FLORHAM PARK, N.J. (AP) Rontez Miles thought it was just a really bad bruise at first, and then his right leg started aching and swelling like a balloon.
It got to the point where the New York Jets safety could barely walk, so he went to see John Mellody, the team's head athletic trainer - and the news was jarring.
''If I remember his exact words,'' Miles recalled after practice Monday, ''he said, `If I'm right, I could save your leg.'''
It was last December 18, and Miles found out he would be on the team's active roster for the first time all season. He had played in only one other game with the Jets, in his rookie season the previous year, so Miles was amped up. He hit the practice field before just about everyone else and prepared for special teams drills.
One play in, he got tangled up with a teammate, who smacked into his lower right leg.
Just a few hours later, he was in an emergency room having the leg operated on - praying it didn't need to be amputated.
''I was like, `Whoa!' when they told me what was going on,'' Miles said. ''It was mind-blowing.''
Miles had suffered compartment syndrome, which usually results from bleeding or swelling after an injury and causes high pressure in the area. It impedes blood flow, and emergency surgery is sometimes required to relieve the pressure and prevent permanent injury.
He didn't realize it at first, though. Miles finished practice, did his regular weight lifting and attended team meetings. Then, the pain became too much to bear.
''John saved my leg; he saved my life,'' Miles said. ''Me being a spiritual guy, I just had to think, `OK, God's got me on this. There's a reason why this happened.'''
Miles made it through the surgery, his leg intact and his spirit unshaken. He was off crutches and walking again just a few weeks later - dreaming again about his next chance.
''I was just happy that I would be able to play football again,'' Miles said, ''and it wasn't too late for my leg.''
A determined - and somewhat bold - Miles found his way to coach Todd Bowles' office one day during the offseason and let him know what he expected.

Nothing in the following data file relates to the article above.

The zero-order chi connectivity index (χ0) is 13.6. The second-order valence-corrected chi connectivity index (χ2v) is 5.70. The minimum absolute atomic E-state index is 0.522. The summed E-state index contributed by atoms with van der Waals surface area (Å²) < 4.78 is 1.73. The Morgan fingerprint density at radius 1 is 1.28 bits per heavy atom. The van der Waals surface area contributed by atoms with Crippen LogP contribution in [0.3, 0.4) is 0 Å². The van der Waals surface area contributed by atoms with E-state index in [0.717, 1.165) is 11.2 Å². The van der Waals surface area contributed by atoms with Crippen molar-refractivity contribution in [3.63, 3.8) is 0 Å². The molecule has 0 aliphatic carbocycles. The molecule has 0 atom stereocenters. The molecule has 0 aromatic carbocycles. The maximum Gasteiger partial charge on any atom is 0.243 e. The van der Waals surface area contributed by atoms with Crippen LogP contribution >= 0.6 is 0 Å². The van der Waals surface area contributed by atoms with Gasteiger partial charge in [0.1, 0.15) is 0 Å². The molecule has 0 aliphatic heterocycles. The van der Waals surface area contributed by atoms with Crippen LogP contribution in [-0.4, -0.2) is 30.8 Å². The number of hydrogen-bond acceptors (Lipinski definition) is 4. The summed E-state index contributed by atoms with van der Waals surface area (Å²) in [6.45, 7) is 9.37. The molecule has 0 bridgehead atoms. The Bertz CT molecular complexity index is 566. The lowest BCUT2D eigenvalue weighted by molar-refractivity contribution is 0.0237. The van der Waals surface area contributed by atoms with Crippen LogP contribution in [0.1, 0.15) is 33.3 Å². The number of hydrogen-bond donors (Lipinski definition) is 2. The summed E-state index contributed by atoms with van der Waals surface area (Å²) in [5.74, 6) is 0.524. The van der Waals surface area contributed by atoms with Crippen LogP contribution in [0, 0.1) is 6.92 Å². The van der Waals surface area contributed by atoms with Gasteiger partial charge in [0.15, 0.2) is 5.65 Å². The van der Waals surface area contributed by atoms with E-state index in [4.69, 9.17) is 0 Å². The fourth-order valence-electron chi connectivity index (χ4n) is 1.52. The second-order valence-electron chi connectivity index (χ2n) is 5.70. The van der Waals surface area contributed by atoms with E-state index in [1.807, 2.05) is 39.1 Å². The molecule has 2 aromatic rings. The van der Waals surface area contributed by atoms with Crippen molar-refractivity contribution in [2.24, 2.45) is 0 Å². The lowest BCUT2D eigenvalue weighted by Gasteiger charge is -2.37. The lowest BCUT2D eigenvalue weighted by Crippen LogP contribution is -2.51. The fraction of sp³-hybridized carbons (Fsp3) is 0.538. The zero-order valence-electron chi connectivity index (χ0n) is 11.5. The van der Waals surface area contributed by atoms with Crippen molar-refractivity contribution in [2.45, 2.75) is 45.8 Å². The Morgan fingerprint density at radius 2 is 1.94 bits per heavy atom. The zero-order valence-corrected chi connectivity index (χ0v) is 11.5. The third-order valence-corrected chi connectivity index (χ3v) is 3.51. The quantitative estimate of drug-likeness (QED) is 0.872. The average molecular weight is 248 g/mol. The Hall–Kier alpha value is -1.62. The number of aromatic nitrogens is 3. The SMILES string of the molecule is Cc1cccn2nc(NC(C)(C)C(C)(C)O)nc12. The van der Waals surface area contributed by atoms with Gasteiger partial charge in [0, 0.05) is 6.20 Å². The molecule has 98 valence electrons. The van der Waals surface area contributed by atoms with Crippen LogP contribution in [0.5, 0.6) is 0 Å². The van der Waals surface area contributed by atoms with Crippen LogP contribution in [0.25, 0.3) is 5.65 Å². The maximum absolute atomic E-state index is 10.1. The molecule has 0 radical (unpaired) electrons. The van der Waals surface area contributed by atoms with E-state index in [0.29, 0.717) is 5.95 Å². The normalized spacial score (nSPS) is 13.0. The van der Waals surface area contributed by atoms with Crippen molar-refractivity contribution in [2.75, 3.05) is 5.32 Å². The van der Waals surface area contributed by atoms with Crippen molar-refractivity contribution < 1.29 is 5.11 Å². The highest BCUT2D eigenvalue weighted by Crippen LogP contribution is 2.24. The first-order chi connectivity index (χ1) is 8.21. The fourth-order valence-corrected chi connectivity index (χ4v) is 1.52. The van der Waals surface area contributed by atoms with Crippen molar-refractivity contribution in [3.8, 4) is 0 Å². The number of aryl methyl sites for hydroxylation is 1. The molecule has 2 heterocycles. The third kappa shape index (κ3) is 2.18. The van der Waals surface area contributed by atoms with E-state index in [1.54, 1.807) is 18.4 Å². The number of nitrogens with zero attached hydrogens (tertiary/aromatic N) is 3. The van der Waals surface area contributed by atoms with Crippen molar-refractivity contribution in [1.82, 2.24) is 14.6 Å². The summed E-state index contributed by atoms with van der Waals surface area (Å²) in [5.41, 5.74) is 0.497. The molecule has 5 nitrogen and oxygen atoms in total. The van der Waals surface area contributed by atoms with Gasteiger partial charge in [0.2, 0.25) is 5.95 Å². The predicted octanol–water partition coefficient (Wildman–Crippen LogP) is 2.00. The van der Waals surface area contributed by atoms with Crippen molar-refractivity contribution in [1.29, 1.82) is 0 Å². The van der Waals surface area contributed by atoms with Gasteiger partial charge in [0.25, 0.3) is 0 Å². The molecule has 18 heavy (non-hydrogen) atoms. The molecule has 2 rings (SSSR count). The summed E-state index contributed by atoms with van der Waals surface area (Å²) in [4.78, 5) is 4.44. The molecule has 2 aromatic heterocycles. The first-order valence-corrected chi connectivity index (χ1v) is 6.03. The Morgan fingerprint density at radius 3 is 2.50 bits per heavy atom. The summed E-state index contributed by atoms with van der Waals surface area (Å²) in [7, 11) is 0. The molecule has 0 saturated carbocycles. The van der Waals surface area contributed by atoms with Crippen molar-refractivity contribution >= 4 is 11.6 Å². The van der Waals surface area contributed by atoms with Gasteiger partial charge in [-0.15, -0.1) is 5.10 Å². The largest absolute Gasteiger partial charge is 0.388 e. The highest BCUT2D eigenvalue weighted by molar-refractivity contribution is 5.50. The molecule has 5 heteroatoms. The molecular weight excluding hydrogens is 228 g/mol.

''I walked in there,'' Miles recalled, ''and I said, `I don't care what happens, I just want an opportunity. I can deal with being cut. I just want the chance, the opportunity. Doing two years on the (practice) squad can do that to you. I just wanted to make sure they knew I just wanted a fair chance.''
After months of getting his body back in shape, Miles came to the facility a few days before organized team activities began in May and was checked out by Mellody. Everything was fine, and after the scare of his life, Miles was back on the football field.
''I trained hard in the offseason and was dedicated to getting back to this camp,'' said Miles, an undrafted free agent out of California University of Pennsylvania. ''I thought, with the new coaches, there will be new eyes, new people here to see my talent. There wasn't going to be any favoritism or anything like that. I just knew that my chance was going to come.''
Miles has been making plays throughout camp, impressing his coaches and making a real case to stick when the regular season begins.
His chances have improved with a season-ending injury to Miles' good friend Antonio Allen, who tore his Achilles last week and was placed on injured reserve Monday. Marcus Gilchrist and Calvin Pryor are the projected starters at safety, with Jaiquawn Jarrett and Miles the potential backups.
''It's sad it came that way because he's one of the guys I'm closest to on the team,'' Miles said of Allen. ''I tell him all the time, `Hey, I'm thinking about you and I'm going to do this for you.' It gave me a better opportunity, and I'm going to finish this and take care of it.''
Miles already has a strong fan following on Twitter because of his tough, physical approach. He has embraced his underdog role, too, and that's something that has endeared him to fans.
Not bad for a guy who has just one NFL regular-season game under his belt.
''Man, it's truly a blessing, just to be supported by so many fans out here when I haven't played as much as I think I should have over a couple of years,'' Miles said. ''My motivation might be the critics, too. I know you shouldn't pay much attention to them, but being from a small school and not being able to play all the time and having people doubt me, it's been tough.
''But I know who I am, and it's time for everybody else to find out, too.''
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